Tips for Trail Running

tips for trail running I have to admit, as a relatively new runner, the idea of running trails made me a bit nervous.

Throughout my life – during the teen years, especially – I tended to twist/sprain my ankle easily. My mom always said I inherited “weak ankles” from my dad. (Is there even such a thing as “weak ankles”? ) Anyway, the potential for sprain or worse freaks me out on the trail. I always envision myself rolling my ankle on a rock or on uneven terrain.

But, say the experts, I’m worrying a bit more than necessary.  “Your body does an amazing job anticipating and making corrections,” said running coach Lauren Evans, owner of Fizio in Reno, NV.

Tina Vindum, founder of, agrees. “Your brain is recording,” she said. “Trust yourself.”

Kinesthetic Awareness

As a matter of fact, it’s a neurological process, and there’s a name for it. Proprioception. Simply put, it’s the body’s sense of self. Proprioception is guided by receptors  (skin, muscles, joints) that connect with the brain through the nervous system so that even without sight, you know what your body is doing.

Here’s a simple demonstration. Close your eyes, then try to touch the tip of your finger to the tip of your nose.  No problem, right?  That same kinesthetic awareness helps you in trail running.

Focus Forward, Not Downward

Both Evans and Vindum suggest keeping your focus 10 to 15 feet ahead of you.  “Don’t look down (at your feet) because…your head’s 8 to 10 pounds and that’s going to mess up your center of gravity,” Evans said. Vindum added, “You can’t run a trail with your neck craned down looking at your feet, you’re going to hurt yourself.

“Your brain records upcoming terrain,” Vindum continued. “It’s like driving down the freeway, you’re not staring at your hood ornament. Look up and see what’s coming.”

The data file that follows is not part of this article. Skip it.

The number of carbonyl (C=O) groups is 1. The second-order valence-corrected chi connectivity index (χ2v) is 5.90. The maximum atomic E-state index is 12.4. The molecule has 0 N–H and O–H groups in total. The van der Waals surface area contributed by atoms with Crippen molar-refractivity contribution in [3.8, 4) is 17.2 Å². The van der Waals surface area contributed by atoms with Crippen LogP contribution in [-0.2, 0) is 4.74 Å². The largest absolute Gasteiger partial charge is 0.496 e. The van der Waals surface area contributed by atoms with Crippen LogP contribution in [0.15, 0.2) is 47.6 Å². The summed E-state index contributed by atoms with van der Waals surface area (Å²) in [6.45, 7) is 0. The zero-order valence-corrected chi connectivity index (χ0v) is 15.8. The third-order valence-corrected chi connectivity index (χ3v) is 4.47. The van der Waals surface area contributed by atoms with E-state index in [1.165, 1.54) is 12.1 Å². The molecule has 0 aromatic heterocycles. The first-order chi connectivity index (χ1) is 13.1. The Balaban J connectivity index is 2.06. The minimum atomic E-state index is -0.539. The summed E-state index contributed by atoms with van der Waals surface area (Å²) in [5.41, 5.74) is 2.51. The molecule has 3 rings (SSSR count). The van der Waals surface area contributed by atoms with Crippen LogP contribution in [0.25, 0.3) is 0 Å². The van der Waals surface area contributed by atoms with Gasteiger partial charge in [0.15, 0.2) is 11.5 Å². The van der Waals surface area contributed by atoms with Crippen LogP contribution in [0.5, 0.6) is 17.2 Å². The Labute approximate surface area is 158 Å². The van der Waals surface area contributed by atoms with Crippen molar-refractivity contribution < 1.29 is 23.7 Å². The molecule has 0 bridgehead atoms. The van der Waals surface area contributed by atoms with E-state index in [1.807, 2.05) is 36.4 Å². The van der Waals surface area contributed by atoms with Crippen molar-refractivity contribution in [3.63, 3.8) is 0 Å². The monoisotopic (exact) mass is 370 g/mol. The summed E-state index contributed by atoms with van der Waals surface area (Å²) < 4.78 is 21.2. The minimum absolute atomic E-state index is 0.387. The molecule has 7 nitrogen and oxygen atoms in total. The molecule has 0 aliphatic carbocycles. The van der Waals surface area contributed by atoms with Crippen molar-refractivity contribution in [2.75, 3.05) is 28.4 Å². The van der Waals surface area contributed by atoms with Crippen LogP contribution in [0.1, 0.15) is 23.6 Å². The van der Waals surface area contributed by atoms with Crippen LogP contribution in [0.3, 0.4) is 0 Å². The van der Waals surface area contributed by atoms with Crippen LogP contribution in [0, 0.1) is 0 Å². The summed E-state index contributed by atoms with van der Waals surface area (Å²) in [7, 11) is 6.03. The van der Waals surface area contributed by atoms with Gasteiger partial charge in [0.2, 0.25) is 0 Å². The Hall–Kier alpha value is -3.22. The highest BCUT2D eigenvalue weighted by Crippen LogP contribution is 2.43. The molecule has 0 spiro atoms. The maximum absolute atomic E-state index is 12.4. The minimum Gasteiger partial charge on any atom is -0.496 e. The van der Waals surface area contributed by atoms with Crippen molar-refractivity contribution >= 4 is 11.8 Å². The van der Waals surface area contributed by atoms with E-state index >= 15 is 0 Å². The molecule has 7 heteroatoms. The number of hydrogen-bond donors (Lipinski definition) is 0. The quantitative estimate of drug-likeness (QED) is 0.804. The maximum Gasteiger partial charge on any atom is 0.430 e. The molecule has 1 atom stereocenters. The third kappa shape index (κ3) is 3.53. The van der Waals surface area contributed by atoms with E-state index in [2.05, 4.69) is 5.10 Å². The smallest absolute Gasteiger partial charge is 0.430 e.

Running Downhill and Uphill

When running downhill, the natural tendency is to lean back and use your heels as brakes.. Evans and Vindum both warn against this, as your feet can easily slide from underneath you. They both suggest leaning forward when running downhill. “What I say is I want your nose over your knees, and your knees over your toes,” said Vindum. Keeping your hands in your peripheral helps you keep balance and also helps you slow down, said Evans.

When running uphill, you want to take “short steps, and keep your cadence up high,” said Evans. If it’s a very steep hill, though, it may be better to walk. “Step out, put your hands on your knees and give yourself a little boost. It really helps”.

Happily, these tips have given me a bit more confidence in trail running. I’m looking forward to exploring my “backyard” this summer.

What trails do you like to run? What tips can you share for running trails? Please share your comments.


How To Keep Running Healthy with Stretching and Core Workouts


So you’re getting out there and running/walking/ wogging a couple of times a week, are you? Good for you! Have you added stretching and core work to your exercise routine?

Hold up a minute, you exclaim. I’m running/walking/ wogging a couple of times a week, isn’t that enough?

Well, no.

One thing we runners are notorious for neglecting is our stretching. It’s easy to forget…and I’m not sure why…maybe we’re anxious to get out there to run; or ready to hit the shower when we finish. New runners as well as seasoned ones are guilty of forgetting to stretch. However, abnormal tightness in muscles and tendons can be the cause of various running injuries.

And core work? Well, your core what keeps your torso upright when you run. Strengthening your abs, back and chest also improves balance and helps your lower body work with your upper body.

“Flexibility and core strength are two of the biggest factors to keep any runner healthy and running strong,” Coach Lauren Evans explains*. Coach Lauren encourages her athletes to implement stretching and core exercises into their training one to three times weekly.

Here are some stretches from Coach Lauren for both before and after your run.

Before the run

Stretching is best when muscle fibers are warm. Stretching cold muscle can result in small tears of muscle fibers and fascia, which can lead to pain and stiffness.

The best stretching for cold muscles is dynamic stretching. An example of dynamic stretching, says Coach Lauren, is the Leg Swing.

Leg Swing